Russell James Gibb June 15,1931 – April 30,2019
Tuesday 09:00 P.M.
I am sitting here writing this obituary of sorts in the middle of a spring evening thunderstorm. “It was a dark and rainy night”, I think Russ would laugh at that cliche. He was a very well read individual and would be bored at any attempt to document his life in great detail. I once asked Russ when he was going to write his memoirs. He said; “that’s for someone else to do!” Ever the visionary, ever the seer.
Tonight I received a phone call from Steve Kott, Russ’ friend for practically 60 years informing me of his passing.
I personally don’t find it necessary to reiterate all the minutiae of Russ’ life story because it solidly a matter of record now. His contribution to the arts is well documented because it WAS very significant. When the Friends of the Grande listed the ballroom on the National Register of Historic Places in 2018, Russ was THE primary motivator and empresario that MADE the Grande significant. It might not have made that list were it not for Russ’ dreams realized and the scene that sprouted from them.
Russ was an extremely sharp guy, well educated yet hungry. A tightfisted, hard working Scotsman he was always looking to make an extra buck … a serial entrepreneur. Always keeping his head on a swivel, he saw opportunities well before most people were wiping the sleep out of their eyes. He capitalized on those leading edge baby boomers’ dollars and scaled his sock hops up until he was holding outdoor festivals for tens of thousands of freaks and fans. He had gotten the jump on virtually every mid-sized psychedelic ballroom in the country after reconnaissance trips to California and the Grande became THE midwest stop for touring acts from around the globe.
Detroiters benefited greatly from the scene that Russ and his partner Gabe Glantz created at Grand River and Beverly. The stories live on today with the Grandkids of his “opinion makers” and music heads that packed the ballroom every weekend.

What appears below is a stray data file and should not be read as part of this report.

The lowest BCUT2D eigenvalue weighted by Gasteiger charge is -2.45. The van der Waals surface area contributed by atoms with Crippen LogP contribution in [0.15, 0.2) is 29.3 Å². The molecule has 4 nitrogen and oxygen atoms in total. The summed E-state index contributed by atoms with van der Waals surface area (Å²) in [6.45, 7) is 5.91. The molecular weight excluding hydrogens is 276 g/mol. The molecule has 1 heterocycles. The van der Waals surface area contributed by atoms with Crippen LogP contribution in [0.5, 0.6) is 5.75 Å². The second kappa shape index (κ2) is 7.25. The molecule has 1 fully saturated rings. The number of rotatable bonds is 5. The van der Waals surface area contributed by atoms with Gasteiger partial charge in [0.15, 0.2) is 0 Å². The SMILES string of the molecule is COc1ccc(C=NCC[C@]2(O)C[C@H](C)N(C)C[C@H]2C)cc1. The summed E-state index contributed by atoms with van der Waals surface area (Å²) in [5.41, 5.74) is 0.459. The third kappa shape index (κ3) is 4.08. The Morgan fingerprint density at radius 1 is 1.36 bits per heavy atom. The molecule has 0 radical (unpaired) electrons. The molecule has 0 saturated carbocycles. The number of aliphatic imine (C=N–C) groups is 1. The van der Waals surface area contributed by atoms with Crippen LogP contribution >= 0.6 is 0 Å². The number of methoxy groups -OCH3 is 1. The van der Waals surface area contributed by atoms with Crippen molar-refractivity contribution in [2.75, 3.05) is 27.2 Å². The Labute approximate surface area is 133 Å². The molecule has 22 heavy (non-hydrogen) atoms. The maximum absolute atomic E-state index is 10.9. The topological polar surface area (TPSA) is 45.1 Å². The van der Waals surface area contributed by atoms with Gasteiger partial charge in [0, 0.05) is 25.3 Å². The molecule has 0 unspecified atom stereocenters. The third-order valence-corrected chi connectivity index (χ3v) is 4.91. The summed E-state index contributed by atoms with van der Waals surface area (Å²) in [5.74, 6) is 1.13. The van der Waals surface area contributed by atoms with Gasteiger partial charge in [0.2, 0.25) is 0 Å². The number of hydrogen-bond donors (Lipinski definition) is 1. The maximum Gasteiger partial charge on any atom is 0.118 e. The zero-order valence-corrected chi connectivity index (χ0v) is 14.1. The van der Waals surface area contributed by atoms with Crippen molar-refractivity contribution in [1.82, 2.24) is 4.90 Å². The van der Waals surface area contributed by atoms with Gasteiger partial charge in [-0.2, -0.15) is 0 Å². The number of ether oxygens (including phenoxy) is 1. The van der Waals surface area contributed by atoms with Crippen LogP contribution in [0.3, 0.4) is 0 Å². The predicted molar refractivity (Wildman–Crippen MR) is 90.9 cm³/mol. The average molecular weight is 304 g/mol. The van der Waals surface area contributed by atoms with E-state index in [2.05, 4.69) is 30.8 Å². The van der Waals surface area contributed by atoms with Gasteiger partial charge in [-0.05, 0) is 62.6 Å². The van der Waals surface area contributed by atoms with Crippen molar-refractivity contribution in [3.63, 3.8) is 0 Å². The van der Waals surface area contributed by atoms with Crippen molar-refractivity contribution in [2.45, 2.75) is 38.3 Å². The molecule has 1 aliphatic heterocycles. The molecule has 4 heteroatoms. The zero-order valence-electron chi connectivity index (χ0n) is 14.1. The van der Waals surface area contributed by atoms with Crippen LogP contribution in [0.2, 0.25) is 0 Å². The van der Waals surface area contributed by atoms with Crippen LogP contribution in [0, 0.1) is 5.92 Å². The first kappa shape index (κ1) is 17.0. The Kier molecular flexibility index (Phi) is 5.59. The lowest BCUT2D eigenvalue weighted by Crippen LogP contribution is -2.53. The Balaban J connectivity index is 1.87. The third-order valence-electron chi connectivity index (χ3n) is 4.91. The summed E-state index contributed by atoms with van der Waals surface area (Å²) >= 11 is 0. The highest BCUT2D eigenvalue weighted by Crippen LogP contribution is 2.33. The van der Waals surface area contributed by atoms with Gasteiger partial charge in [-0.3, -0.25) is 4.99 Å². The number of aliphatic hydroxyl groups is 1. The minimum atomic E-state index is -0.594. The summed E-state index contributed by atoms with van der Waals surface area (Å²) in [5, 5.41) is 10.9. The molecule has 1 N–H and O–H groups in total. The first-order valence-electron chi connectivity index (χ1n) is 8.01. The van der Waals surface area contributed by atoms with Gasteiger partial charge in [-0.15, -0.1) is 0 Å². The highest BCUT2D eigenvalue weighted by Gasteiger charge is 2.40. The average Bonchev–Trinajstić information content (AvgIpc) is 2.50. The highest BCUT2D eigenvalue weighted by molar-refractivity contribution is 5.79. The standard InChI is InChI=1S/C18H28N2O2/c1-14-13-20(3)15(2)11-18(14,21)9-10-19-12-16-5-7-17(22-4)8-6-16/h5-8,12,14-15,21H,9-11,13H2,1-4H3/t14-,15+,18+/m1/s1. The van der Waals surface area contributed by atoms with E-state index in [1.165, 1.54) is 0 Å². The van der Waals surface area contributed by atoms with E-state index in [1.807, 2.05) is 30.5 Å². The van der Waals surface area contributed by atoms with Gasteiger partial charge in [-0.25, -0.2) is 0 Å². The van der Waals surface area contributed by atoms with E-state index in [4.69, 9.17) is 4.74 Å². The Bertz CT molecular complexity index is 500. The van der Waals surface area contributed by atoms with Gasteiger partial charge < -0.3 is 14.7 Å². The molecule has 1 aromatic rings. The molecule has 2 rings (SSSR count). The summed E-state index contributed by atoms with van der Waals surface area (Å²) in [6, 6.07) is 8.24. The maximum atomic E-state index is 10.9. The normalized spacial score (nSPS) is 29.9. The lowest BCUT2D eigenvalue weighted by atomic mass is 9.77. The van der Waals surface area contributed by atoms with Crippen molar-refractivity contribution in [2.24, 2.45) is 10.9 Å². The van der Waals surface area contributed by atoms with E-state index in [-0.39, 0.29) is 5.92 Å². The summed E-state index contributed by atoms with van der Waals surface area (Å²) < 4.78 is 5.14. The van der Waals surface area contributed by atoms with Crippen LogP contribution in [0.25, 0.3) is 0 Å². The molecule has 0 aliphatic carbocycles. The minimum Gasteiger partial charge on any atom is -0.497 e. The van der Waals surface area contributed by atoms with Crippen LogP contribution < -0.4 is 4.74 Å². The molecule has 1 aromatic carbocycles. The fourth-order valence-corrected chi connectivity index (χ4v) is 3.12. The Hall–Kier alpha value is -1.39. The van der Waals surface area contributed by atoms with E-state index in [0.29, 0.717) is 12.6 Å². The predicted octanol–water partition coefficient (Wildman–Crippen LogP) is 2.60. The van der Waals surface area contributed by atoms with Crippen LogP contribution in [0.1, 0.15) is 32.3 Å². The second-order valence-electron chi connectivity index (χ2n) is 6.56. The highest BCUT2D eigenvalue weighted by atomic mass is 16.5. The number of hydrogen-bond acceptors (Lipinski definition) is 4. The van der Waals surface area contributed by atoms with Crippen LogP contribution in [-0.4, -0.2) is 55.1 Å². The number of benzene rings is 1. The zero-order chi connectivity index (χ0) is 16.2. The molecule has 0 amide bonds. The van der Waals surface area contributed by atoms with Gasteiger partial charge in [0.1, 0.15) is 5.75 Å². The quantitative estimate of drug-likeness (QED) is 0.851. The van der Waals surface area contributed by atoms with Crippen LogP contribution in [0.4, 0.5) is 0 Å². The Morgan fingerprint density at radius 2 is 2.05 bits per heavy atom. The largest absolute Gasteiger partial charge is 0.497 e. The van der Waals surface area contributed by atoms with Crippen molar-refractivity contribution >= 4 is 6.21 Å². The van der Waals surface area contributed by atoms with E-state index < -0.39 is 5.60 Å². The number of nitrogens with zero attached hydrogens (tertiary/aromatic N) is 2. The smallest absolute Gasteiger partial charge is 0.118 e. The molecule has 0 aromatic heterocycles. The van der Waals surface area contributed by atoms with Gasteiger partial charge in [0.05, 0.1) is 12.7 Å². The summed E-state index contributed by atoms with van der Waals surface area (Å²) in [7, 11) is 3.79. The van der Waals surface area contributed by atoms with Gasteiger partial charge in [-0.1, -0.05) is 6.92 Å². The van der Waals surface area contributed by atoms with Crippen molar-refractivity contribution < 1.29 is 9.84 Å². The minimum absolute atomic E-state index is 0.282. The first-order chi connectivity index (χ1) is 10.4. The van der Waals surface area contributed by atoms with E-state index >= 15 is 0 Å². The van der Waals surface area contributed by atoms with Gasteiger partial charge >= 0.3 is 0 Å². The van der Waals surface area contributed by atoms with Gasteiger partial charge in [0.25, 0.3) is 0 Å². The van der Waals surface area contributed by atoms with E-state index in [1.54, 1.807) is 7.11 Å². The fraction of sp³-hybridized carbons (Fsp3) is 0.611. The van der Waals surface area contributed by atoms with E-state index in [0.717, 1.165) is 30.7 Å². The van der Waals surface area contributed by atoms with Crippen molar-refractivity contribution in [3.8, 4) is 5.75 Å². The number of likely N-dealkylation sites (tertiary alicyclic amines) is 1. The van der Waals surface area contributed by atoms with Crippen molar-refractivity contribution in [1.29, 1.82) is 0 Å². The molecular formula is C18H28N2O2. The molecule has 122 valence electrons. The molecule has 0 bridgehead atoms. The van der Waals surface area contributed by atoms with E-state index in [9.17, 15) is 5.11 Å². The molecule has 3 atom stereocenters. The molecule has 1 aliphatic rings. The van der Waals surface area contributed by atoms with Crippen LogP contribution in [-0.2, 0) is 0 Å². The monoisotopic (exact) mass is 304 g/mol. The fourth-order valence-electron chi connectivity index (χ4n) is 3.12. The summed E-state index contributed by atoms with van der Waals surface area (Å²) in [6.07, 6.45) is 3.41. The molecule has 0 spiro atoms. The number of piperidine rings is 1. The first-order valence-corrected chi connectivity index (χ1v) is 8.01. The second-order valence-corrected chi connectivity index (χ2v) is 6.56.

In interviewing Russ I discovered that we were both Napoleon Hill fans. Napoleon wrote “Think and Grow Rich” (1937) which is in the top ten of all time for self help books. Russ had discovered Hill while at Fordson High School. He explained that for a very long time he carried a slip of paper in his wallet with Hill’s famous quote “Whatever the mind can conceive and believe, it can achieve.” That became a primary motto for him in his quest to succeed. Russ also shared with me stories (that never made my book) of successful businessmen that had offered him help and capital to achieve his business goals. Russ had always paid that kindness forward. He and his partner Michael Berry had scored big with early cable television rights. They pooled their money and created a trust for Dearborn media arts education. That program today is model for the nation. Whether it was through funding education, sponsoring an exchange student or advising a young startup, Russ always remembered, and gave back. So in short, Russ believed wholeheartedly in visualization, self actualization and in spreading the wealth.
Also, Russ always said that the Scots never spoke ill of the dead, so I won’t Sir … I promise.